A clock radio has a slider that selects the mode: “Alarm, Music, Off, On.” The “Off” position is the third position of four. I only just now realized that this is the result of conscious thought. Placing “Off” on either end makes it very easy to turn the radio off with a swipe of the hand, which is exactly what an alarm must not allow. The very meager amount of extra difficulty created by putting “Off” in one of the two interior positions probably makes the radio quite a bit more effective.
It’s possible everybody else in the world has already thought about this.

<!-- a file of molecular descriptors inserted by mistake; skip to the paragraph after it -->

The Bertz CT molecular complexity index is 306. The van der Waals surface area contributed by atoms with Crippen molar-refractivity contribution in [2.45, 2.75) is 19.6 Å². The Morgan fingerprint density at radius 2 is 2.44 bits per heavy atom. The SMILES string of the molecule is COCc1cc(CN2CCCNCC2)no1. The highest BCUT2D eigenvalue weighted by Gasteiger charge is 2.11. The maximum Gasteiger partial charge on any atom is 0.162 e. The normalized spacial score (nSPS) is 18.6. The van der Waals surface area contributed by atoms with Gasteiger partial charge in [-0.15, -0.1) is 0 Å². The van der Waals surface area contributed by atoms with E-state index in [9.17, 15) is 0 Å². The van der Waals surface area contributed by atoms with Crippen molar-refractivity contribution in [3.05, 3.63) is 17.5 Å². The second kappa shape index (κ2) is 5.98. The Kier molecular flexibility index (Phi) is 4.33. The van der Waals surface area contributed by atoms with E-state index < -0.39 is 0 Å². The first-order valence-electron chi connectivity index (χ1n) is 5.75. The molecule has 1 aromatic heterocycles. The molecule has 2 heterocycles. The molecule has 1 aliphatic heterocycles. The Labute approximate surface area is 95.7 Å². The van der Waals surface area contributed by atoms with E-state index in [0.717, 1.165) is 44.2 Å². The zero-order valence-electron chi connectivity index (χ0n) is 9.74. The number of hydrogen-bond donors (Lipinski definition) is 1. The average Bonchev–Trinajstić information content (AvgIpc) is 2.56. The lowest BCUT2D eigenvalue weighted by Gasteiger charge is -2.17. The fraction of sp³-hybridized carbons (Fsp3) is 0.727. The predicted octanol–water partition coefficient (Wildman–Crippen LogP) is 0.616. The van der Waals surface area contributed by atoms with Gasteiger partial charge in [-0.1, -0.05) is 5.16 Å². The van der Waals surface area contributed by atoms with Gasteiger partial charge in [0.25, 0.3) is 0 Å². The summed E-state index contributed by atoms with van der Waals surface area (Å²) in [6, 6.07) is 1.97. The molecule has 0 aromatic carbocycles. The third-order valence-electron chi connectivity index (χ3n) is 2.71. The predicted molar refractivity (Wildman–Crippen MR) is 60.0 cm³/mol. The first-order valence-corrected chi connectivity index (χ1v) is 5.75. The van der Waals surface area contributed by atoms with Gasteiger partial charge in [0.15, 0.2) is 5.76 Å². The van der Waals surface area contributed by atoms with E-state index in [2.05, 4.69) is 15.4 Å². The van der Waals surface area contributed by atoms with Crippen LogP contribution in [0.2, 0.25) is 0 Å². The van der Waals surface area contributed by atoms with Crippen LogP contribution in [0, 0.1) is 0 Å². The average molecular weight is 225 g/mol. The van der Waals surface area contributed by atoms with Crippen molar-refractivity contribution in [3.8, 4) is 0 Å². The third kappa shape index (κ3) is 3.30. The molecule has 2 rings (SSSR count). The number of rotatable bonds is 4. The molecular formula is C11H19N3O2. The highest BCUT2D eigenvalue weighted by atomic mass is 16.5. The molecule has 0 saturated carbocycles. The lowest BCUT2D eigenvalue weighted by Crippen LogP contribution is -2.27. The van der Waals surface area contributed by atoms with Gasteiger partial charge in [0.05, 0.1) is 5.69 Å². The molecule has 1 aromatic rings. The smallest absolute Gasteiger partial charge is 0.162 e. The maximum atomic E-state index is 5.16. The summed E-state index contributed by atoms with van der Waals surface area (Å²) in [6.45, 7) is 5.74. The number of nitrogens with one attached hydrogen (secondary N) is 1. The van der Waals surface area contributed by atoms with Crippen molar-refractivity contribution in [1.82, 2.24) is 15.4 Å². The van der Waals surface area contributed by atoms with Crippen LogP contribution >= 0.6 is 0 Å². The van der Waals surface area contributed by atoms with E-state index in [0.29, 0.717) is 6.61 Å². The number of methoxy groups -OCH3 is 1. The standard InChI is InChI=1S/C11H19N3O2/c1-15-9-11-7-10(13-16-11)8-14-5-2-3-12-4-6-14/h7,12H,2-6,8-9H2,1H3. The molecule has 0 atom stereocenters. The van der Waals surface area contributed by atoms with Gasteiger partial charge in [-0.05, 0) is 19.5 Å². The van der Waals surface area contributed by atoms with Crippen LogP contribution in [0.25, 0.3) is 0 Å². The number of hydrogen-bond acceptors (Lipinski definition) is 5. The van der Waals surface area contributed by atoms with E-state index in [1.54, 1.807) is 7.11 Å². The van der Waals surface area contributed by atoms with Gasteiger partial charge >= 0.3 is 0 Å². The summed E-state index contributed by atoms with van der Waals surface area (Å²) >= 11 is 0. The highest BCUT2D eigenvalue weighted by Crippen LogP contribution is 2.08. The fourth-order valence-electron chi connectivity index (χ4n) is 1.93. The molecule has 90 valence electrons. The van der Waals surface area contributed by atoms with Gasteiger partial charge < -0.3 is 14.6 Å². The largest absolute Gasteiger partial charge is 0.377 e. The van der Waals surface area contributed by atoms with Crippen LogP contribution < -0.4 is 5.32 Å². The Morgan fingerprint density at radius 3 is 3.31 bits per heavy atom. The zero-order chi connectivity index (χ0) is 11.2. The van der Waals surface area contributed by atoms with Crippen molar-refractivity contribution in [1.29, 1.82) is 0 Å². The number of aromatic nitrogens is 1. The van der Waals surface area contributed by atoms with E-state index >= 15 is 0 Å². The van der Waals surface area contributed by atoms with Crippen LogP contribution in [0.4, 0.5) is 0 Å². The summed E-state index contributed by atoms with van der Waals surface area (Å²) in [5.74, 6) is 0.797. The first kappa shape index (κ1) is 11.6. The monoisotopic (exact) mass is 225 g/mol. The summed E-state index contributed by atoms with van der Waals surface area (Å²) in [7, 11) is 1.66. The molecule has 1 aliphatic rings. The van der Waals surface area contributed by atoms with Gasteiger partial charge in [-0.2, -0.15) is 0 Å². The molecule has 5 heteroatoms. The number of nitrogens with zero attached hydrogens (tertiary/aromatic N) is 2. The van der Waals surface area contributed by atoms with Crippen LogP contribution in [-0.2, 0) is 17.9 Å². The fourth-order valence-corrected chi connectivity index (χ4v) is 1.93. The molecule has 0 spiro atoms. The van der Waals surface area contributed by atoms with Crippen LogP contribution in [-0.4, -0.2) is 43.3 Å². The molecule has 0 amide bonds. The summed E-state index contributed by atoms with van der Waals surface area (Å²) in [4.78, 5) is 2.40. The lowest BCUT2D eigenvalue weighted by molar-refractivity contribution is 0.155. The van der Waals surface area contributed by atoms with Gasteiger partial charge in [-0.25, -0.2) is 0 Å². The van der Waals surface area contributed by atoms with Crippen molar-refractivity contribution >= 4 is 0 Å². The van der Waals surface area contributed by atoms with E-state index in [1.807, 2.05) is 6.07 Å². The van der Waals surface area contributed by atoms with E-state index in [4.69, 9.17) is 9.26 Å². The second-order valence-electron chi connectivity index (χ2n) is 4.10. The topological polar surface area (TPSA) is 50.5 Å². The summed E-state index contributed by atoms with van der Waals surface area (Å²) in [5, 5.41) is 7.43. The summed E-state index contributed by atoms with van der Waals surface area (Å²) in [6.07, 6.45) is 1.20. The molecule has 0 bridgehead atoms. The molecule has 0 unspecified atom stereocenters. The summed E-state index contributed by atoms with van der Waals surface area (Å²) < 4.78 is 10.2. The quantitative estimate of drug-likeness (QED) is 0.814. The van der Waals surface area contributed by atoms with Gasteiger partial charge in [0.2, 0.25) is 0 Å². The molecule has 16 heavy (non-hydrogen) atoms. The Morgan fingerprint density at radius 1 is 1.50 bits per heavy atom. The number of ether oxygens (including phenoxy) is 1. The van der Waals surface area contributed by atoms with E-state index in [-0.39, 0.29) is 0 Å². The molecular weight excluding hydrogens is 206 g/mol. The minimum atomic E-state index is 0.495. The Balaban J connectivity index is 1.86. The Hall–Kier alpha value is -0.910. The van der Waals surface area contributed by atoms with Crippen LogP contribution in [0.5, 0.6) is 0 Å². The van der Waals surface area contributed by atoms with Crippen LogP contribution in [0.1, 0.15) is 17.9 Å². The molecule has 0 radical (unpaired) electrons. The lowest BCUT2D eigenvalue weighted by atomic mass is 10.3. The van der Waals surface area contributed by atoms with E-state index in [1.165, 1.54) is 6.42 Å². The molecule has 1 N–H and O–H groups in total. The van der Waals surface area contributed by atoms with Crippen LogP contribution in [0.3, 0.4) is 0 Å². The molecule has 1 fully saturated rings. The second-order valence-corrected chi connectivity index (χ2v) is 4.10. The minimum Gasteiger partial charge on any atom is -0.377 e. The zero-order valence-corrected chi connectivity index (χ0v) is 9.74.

Maybe not everybody has thought about this: my Sony alarm-clock has “off” at one end of the slider. I admit it is not the latest model. Maybe people at Sony thought about it AFTER they build my clock :-)
My alarm clock has an on-off button, but it’s much smaller than the snooze button — probably the same principle as work.
I’ve often thought in the past about figuring out a way to force myself to perform a nontrivial mental task (like solving a fairly simple math problem, maybe 3-coloring a graph) in order to turn off an alarm — the apotheosis of the “alarms should be hard to turn off” concept — but I have no idea how I’d implement something like that.